icon bookmark-bicon bookmarkicon cameraicon checkicon chevron downicon chevron lefticon chevron righticon chevron upicon closeicon v-compressicon downloadicon editicon v-expandicon fbicon fileicon filtericon flag ruicon full chevron downicon full chevron lefticon full chevron righticon full chevron upicon gpicon insicon mailicon moveicon-musicicon mutedicon nomutedicon okicon v-pauseicon v-playicon searchicon shareicon sign inicon sign upicon stepbackicon stepforicon swipe downicon tagicon tagsicon tgicon trashicon twicon vkicon yticon wticon fm
24 Feb, 2009 07:27

Reform the focus on economy

Taking the chance. Reform of the Russian economy in the middle of a crisis offers the chance to identify and solve systemic problems. But it's a big challenge for the government.

Bad times can offer the best chance of reform. As Russia has been drawn into the world crisis, its domestic economic problems have been thrown into sharp relief. It is highly dependent on raw materials exports, with an economy that has been slow to diversify despite the Governments best intentions, according to Chris Weafer, Chief Strategist at UralSib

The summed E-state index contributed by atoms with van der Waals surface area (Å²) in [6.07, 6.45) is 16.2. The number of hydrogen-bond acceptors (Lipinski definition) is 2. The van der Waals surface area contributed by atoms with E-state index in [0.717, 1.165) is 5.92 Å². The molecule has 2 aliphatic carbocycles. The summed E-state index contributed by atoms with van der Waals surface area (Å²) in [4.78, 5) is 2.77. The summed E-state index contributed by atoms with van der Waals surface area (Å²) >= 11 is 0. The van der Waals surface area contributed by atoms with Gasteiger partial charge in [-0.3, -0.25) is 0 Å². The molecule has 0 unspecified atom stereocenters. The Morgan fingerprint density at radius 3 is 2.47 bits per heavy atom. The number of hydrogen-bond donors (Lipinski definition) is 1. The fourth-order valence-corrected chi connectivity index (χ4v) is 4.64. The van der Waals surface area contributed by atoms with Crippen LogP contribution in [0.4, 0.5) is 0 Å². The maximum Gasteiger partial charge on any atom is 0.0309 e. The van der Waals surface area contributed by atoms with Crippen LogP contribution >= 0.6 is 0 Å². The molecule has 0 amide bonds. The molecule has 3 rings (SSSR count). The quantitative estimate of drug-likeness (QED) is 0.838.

“The industries that are the biggest contributors to the economy, right now, will remain so. So, you know, oil and gas, and materials, are always going to be important industries for Russia. But, if we go back and look at the programme for government, as set out by President Medvedev, then we can see that the government intends putting a great deal of money into process industries, primarily. And this is processing more of Russia’s raw materials inside the country, and then exporting the products.”

Experts say Russia should make the most of its raw material base, developing domestic processing industries. This is the country's best chance of creating value-added products and new jobs. But it needs investment and political will, and could lead to Russia resuming its place amongst the world technological leaders according to Roger Munnings, CEO of KPMG, Russia and the CIS.

“Russia has a history of producing high quality advanced technology. The workforce remains, still, very highly educated. I think that advantage is what Russia can play to for the future.”

Evgeny Nadorshin, Chief Economist at Trust Bank, says that diversification is not a vaccination against the crisis, but it can boost future immunity.

“The crisis is sign of problems in the world economy, because we are pretty seriously integrated now, in the world, so we are suffering, and that’s the problem. If we had been a diversified economy we would also be suffering again, but probably our suffering would not have been that deep.”

The country needs not just economic diversification but regional development. More industrial centres could achieve a more balanced development of the whole country.